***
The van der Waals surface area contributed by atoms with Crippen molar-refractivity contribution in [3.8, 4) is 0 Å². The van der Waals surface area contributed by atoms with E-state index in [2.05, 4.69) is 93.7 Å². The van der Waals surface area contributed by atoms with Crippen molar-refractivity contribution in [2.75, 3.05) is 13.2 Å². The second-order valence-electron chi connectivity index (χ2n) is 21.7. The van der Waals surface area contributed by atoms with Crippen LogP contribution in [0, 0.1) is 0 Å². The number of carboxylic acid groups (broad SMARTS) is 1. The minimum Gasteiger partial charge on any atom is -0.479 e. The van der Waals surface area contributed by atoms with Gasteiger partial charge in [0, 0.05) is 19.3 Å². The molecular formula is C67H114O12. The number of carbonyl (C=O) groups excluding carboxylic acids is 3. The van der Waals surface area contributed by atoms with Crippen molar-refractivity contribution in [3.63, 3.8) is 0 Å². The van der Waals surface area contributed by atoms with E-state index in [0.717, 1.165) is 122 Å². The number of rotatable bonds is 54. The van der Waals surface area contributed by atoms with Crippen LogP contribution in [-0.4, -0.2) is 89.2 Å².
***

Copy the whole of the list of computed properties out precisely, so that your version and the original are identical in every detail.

The van der Waals surface area contributed by atoms with Crippen molar-refractivity contribution in [3.8, 4) is 0 Å². The van der Waals surface area contributed by atoms with E-state index in [2.05, 4.69) is 93.7 Å². The van der Waals surface area contributed by atoms with Crippen molar-refractivity contribution in [2.75, 3.05) is 13.2 Å². The second-order valence-electron chi connectivity index (χ2n) is 21.7. The van der Waals surface area contributed by atoms with Crippen LogP contribution in [0, 0.1) is 0 Å². The number of carboxylic acid groups (broad SMARTS) is 1. The minimum Gasteiger partial charge on any atom is -0.479 e. The van der Waals surface area contributed by atoms with Gasteiger partial charge in [0, 0.05) is 19.3 Å². The molecular formula is C67H114O12. The number of carbonyl (C=O) groups excluding carboxylic acids is 3. The van der Waals surface area contributed by atoms with Crippen molar-refractivity contribution in [3.63, 3.8) is 0 Å². The van der Waals surface area contributed by atoms with E-state index in [0.717, 1.165) is 122 Å². The number of rotatable bonds is 54. The van der Waals surface area contributed by atoms with Crippen LogP contribution in [-0.4, -0.2) is 89.2 Å².